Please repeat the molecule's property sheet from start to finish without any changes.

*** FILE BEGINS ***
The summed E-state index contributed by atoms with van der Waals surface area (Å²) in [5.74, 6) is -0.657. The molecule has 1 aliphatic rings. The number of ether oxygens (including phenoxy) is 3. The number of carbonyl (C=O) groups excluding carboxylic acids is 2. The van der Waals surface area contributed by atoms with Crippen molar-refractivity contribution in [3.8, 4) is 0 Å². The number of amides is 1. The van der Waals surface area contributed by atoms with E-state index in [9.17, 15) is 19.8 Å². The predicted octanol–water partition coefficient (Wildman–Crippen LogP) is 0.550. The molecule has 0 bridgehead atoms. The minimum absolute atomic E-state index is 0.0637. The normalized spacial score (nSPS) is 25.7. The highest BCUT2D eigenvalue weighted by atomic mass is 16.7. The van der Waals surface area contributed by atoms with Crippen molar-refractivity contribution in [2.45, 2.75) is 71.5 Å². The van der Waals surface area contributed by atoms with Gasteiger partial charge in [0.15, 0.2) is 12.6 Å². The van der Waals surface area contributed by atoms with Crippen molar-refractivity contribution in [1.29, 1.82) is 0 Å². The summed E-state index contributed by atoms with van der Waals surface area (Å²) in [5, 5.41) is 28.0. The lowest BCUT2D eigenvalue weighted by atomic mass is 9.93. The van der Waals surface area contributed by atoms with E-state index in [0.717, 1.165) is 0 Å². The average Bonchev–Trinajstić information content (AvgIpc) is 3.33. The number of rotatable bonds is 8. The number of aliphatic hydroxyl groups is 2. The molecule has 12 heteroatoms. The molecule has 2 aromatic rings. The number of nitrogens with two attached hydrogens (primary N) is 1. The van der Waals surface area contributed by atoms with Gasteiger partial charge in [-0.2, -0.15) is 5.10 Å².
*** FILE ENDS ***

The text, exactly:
The summed E-state index contributed by atoms with van der Waals surface area (Å²) in [5.74, 6) is -0.657. The molecule has 1 aliphatic rings. The number of ether oxygens (including phenoxy) is 3. The number of carbonyl (C=O) groups excluding carboxylic acids is 2. The van der Waals surface area contributed by atoms with Crippen molar-refractivity contribution in [3.8, 4) is 0 Å². The number of amides is 1. The van der Waals surface area contributed by atoms with E-state index in [9.17, 15) is 19.8 Å². The predicted octanol–water partition coefficient (Wildman–Crippen LogP) is 0.550. The molecule has 0 bridgehead atoms. The minimum absolute atomic E-state index is 0.0637. The normalized spacial score (nSPS) is 25.7. The highest BCUT2D eigenvalue weighted by atomic mass is 16.7. The van der Waals surface area contributed by atoms with Crippen molar-refractivity contribution in [2.45, 2.75) is 71.5 Å². The van der Waals surface area contributed by atoms with Gasteiger partial charge in [0.15, 0.2) is 12.6 Å². The van der Waals surface area contributed by atoms with Crippen molar-refractivity contribution in [1.29, 1.82) is 0 Å². The summed E-state index contributed by atoms with van der Waals surface area (Å²) in [5, 5.41) is 28.0. The lowest BCUT2D eigenvalue weighted by atomic mass is 9.93. The van der Waals surface area contributed by atoms with E-state index in [0.717, 1.165) is 0 Å². The average Bonchev–Trinajstić information content (AvgIpc) is 3.33. The number of rotatable bonds is 8. The number of aliphatic hydroxyl groups is 2. The molecule has 12 heteroatoms. The molecule has 2 aromatic rings. The number of nitrogens with two attached hydrogens (primary N) is 1. The van der Waals surface area contributed by atoms with Gasteiger partial charge in [-0.2, -0.15) is 5.10 Å².